Mercedes F-Schacht: Lotus officially protests

Mercedes F-shaft
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V last week the technical directors of the teams met with the FIA ​​race director Met Charlie Whiting. It was one of their regular meetings. As expected, one item on the agenda was the tiresome subject of the F-shaft. The opponents tried to convince the rulers that the controlled stall on the front wing via a channel system, which is stored with air via two holes in the rear wing end plates when the DRS button is pressed, was illegal.

It came new and old arguments on the table. Lotus insists on the old one. The fifth place in the World Championship sees the driver's unauthorized interference with the aerodynamics when the F-slot is actuated with the DRS button. Technology director James Allison warned that the legalization would leave completely different options open as to how the DRS button could be assigned secondary functions.

As announced exclusively by auto motor und sport on Wednesday, Lotus in Shanghai will have it on Thursday (April 12th) officially protested against the Mercedes technology coup. After all, the opponents of the DRS system were fair enough to submit their objection to the FIA ​​in good time before the race weekend. If the stewards agree that Lotus is right, Mercedes could convert to a conventional rear wing and thus paralyze the F-slot in the front wing.

Since the accusation does not contain any really new findings, the FIA ​​cannot be assumed to have its own Will change opinion on the legality of the DRS-activated F-slot. The stewards will of course not only get the opinion of Lotus before their decision, but also that of FIA race director Charlie Whiting and the technical experts in the ranks of the association such as the technical delegate Jo Bauer.

Come the case before the FIA ​​Court of Appeal?

Since the wing has already been classified as legal twice during the technical inspection at the racetrack, it is not to be expected that the commissioners will suddenly give their opinion in Shanghai to change. If Lotus is really convinced of its arguments, the chances are high that the racing team will then turn on the FIA ​​appeals court to review the decision of the experts at the track.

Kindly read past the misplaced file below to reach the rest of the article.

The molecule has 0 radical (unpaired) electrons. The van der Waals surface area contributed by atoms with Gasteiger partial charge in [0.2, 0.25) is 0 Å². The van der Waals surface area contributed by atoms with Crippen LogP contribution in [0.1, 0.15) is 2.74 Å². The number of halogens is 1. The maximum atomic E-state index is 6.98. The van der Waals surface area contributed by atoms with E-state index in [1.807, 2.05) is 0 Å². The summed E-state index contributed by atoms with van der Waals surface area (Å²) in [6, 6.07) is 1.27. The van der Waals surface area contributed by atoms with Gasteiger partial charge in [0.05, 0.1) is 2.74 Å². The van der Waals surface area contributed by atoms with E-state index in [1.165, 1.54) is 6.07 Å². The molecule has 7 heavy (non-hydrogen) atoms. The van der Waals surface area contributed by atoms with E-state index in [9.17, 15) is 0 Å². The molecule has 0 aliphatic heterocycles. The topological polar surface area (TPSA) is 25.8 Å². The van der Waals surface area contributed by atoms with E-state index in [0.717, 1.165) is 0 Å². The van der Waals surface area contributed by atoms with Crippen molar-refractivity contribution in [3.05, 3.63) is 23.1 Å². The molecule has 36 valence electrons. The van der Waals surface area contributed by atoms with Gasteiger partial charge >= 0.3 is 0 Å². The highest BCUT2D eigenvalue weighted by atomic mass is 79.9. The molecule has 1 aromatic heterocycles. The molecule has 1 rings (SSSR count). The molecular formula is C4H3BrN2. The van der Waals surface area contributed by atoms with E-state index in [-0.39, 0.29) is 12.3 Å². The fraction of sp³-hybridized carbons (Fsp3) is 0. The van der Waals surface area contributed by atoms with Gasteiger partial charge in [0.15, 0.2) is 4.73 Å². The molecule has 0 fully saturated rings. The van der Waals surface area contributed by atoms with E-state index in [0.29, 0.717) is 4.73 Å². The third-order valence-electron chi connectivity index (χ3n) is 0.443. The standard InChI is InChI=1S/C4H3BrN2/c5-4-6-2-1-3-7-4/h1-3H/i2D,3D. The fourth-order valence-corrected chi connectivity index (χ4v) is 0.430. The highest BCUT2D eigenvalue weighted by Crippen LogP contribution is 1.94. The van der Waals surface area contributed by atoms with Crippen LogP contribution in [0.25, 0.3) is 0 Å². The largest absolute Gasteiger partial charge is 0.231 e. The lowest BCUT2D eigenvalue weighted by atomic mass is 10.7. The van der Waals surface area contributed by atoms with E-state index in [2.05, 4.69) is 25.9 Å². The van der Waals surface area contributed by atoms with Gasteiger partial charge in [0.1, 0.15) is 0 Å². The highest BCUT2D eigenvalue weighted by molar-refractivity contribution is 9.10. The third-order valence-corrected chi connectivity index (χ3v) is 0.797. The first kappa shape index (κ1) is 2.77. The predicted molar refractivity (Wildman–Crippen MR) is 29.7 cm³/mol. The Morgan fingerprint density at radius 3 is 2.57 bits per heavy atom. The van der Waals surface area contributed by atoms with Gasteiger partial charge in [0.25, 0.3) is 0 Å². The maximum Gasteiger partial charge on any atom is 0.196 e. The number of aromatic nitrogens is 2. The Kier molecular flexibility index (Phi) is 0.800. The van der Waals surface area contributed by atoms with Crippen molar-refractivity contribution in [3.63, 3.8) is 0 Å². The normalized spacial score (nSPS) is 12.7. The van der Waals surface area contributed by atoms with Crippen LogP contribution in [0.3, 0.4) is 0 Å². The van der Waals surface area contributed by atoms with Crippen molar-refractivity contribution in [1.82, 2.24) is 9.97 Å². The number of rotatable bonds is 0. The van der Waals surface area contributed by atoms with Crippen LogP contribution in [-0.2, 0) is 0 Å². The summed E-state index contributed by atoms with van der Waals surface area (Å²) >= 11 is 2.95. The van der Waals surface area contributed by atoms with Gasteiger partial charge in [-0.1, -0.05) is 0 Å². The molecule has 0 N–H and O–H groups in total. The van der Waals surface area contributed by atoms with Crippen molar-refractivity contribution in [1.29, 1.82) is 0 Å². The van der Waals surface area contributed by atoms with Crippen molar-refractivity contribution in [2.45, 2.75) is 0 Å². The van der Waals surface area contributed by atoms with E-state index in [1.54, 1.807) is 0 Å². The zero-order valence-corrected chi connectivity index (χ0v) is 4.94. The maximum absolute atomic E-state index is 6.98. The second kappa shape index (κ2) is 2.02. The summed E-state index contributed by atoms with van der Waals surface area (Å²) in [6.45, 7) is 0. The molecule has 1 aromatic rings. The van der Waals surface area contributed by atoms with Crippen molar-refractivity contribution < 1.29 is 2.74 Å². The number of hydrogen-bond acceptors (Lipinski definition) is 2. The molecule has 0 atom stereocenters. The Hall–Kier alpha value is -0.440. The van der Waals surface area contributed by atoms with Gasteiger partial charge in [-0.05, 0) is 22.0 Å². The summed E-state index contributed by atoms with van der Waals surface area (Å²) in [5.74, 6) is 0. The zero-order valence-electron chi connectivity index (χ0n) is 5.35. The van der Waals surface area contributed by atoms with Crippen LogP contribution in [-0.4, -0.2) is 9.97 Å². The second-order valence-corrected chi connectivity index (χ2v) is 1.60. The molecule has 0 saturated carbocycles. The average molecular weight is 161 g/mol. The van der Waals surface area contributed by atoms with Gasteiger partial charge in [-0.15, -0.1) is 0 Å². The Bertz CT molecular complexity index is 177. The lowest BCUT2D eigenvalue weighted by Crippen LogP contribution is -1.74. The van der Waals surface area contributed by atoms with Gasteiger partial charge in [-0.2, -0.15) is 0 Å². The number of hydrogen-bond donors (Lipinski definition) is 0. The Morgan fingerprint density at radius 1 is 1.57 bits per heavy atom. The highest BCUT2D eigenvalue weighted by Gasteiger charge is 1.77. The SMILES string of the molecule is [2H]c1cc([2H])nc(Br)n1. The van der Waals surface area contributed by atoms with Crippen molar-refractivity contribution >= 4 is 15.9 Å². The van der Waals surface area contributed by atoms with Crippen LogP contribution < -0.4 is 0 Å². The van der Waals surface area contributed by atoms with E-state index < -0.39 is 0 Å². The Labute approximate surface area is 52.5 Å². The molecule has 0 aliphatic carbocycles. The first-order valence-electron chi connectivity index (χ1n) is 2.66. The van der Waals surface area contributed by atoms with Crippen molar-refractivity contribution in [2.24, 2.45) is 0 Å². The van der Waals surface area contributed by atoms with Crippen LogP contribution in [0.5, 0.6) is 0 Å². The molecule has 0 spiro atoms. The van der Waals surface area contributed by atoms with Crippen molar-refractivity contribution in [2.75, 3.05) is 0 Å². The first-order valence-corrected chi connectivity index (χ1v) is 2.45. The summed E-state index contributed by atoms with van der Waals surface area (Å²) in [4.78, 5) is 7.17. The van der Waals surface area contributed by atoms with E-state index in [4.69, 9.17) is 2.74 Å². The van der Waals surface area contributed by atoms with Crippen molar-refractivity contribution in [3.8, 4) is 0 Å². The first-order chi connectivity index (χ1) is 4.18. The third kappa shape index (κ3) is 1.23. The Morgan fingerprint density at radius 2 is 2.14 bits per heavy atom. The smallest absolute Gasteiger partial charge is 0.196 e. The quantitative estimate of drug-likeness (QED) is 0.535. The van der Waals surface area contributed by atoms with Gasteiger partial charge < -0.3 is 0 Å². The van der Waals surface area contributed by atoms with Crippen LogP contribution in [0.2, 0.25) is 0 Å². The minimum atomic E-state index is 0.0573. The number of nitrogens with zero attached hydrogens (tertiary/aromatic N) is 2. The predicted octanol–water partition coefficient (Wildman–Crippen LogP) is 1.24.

McLaren will in no way go against his Motor supplier Mercedes take action and stay out of the matter. But from the ranks of the F-slot inventor came a thought that had a little more substance than the criticism ofLotus.

Since air is directed through two holes in the rear wing end plates into a duct system that blows this air back out into the open through four slots on the front wing, if the wording is interpreted exactly, one could say that the internal flow is due to The two open ends also have an effect on the air flow on the outside.

As a result, according to the regulations, the openings at the back and front must comply with the 100 millimeter radius, which is of course not possible due to the angular contours. But even this hair-splitting process is not given great opportunities. Anyone who brings this thought to the end would also have to forbid cooling ducts and airboxes.

Sauber is already working on the F-duct copy

It has been surprisingly quiet over the past few days around Red Bull. The defending champions apparently left the saber rattling to Lotus. Probably because you've been working on your own system for a long time. Not only the top teams have already started the development machinery in this direction. At Sauber, too, the engineers are already thinking about how a duct system could be integrated into the car at a later date.


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